Enfilade

Colonial Williamsburg Collaborates with Benjamin Moore

Posted in museums, today in light of the 18th century by Editor on June 7, 2013

Up to now, Enfilade has reported on The Met’s relationship with Farrow & Ball and The Cleveland Museum of Art’s relationship with Glidden. The Colonial Williamsburg Foundation has just launched an alliance in the other direction with Benjamin Moore. My hunch is that color consultant Patrick Baty (interviewed for Enfilade in 2011 by Courtney Barnes), will see the range as emphatically leaning toward ‘trend’ rather than ‘tradition’. And yet, there are some lovely drab hues with charming names. -CH

Press release (16 May 2013) from the Colonial Williamsburg Foundation  . . .

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Benjamin Moore, one of North America’s most respected paint manufacturers and color authorities, has joined with the Colonial Williamsburg Foundation’s Williamsburg brand to launch the Williamsburg® Color Collection by Benjamin Moore – an assortment of paint colors authentically rooted in the history of our nation and its founding. The new, 144-color palette represents a unique intersection of history, science and design that reflects actual colors that existed in the 18th and 19th century, brought to customers through the most advanced paint technology in the industry from Benjamin Moore.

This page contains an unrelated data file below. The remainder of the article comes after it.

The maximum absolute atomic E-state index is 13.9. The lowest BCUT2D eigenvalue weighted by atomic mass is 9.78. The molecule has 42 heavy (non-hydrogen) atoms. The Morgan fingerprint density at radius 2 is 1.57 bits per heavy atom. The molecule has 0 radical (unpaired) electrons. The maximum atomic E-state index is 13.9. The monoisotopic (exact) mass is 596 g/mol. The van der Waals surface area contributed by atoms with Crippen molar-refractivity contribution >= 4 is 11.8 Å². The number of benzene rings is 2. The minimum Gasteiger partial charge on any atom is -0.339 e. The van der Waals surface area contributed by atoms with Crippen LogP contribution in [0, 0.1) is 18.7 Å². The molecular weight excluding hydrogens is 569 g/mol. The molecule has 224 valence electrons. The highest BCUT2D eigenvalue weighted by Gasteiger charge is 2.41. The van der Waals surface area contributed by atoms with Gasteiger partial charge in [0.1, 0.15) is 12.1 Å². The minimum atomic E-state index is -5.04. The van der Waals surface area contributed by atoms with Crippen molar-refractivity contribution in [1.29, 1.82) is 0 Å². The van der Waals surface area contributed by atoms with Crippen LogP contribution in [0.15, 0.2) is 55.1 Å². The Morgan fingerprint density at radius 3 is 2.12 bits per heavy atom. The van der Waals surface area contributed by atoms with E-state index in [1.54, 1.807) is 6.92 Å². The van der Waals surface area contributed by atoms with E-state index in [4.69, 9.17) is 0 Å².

“This work showcases the close collaboration between two firms steeped in a rich heritage, both having passion for bringing history into the home,” said Carl Minchew, Benjamin Moore’s vice president of color innovation and design. “The Williamsburg® Color Collection by Benjamin Moore offers our customers beautiful shades in a palette of amazing, accurate colors that are as stylish today as they were 250 years ago.”

Colonial Williamsburg’s unparalleled research team of historians and conservators examined period documents, paint samples, wallpaper and architectural fragments that led to fresh and unexpected color findings. The Benjamin Moore team then carefully studied pigment compositions in order to precisely match these colors using the latest scientific methods to ensure the highest degree of authenticity to the original hues. As a result, the Williamsburg® Color Collection by Benjamin Moore presents vibrant yet complex shades as they appeared more than 250 years ago that can be effortlessly incorporated into the modern home.

“It has been very exciting to work with Benjamin Moore developing a paint palette based on historic precedent,” said Matthew Webster, director of the Grainger Department of Historic Architectural Resources for the Colonial Williamsburg Foundation. “Together we developed the colors using almost 90 years of paint research and an understanding of historic production methods creating a palette that embodies the Williamsburg ‘trend meets tradition’ theme. It’s personally satisfying to see research become reality with a palette that is consistent with colors that would have been found in the 18th century.”

Workshop | Synergies: The Role of Collectors, Critics, Curators

Posted in conferences (to attend) by Editor on June 7, 2013

From the The University of York: